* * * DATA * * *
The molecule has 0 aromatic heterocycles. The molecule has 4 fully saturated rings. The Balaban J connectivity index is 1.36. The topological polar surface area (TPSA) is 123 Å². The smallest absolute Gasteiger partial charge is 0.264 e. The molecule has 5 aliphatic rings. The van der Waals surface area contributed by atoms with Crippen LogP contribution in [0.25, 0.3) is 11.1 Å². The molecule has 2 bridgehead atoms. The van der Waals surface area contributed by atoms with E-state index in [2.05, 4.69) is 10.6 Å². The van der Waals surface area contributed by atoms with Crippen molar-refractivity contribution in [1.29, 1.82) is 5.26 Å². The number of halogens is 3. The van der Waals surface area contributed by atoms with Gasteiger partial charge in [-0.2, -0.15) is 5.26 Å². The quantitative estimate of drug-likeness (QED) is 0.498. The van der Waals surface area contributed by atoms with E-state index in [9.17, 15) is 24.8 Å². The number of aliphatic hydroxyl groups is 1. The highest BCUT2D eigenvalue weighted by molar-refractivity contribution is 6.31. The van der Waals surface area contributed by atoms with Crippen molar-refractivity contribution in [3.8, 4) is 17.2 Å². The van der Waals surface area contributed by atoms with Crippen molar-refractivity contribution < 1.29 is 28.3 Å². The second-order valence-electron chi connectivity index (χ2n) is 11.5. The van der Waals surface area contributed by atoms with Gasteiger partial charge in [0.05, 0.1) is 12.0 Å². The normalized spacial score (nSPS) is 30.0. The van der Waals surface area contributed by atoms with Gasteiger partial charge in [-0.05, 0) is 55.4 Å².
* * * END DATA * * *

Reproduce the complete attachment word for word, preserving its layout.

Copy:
The molecule has 0 aromatic heterocycles. The molecule has 4 fully saturated rings. The Balaban J connectivity index is 1.36. The topological polar surface area (TPSA) is 123 Å². The smallest absolute Gasteiger partial charge is 0.264 e. The molecule has 5 aliphatic rings. The van der Waals surface area contributed by atoms with Crippen LogP contribution in [0.25, 0.3) is 11.1 Å². The molecule has 2 bridgehead atoms. The van der Waals surface area contributed by atoms with E-state index in [2.05, 4.69) is 10.6 Å². The van der Waals surface area contributed by atoms with Crippen molar-refractivity contribution in [1.29, 1.82) is 5.26 Å². The number of halogens is 3. The van der Waals surface area contributed by atoms with Gasteiger partial charge in [-0.2, -0.15) is 5.26 Å². The quantitative estimate of drug-likeness (QED) is 0.498. The van der Waals surface area contributed by atoms with E-state index in [9.17, 15) is 24.8 Å². The number of aliphatic hydroxyl groups is 1. The highest BCUT2D eigenvalue weighted by molar-refractivity contribution is 6.31. The van der Waals surface area contributed by atoms with Crippen molar-refractivity contribution in [3.8, 4) is 17.2 Å². The van der Waals surface area contributed by atoms with Crippen molar-refractivity contribution < 1.29 is 28.3 Å². The second-order valence-electron chi connectivity index (χ2n) is 11.5. The van der Waals surface area contributed by atoms with Gasteiger partial charge in [0.05, 0.1) is 12.0 Å². The normalized spacial score (nSPS) is 30.0. The van der Waals surface area contributed by atoms with Gasteiger partial charge in [-0.05, 0) is 55.4 Å².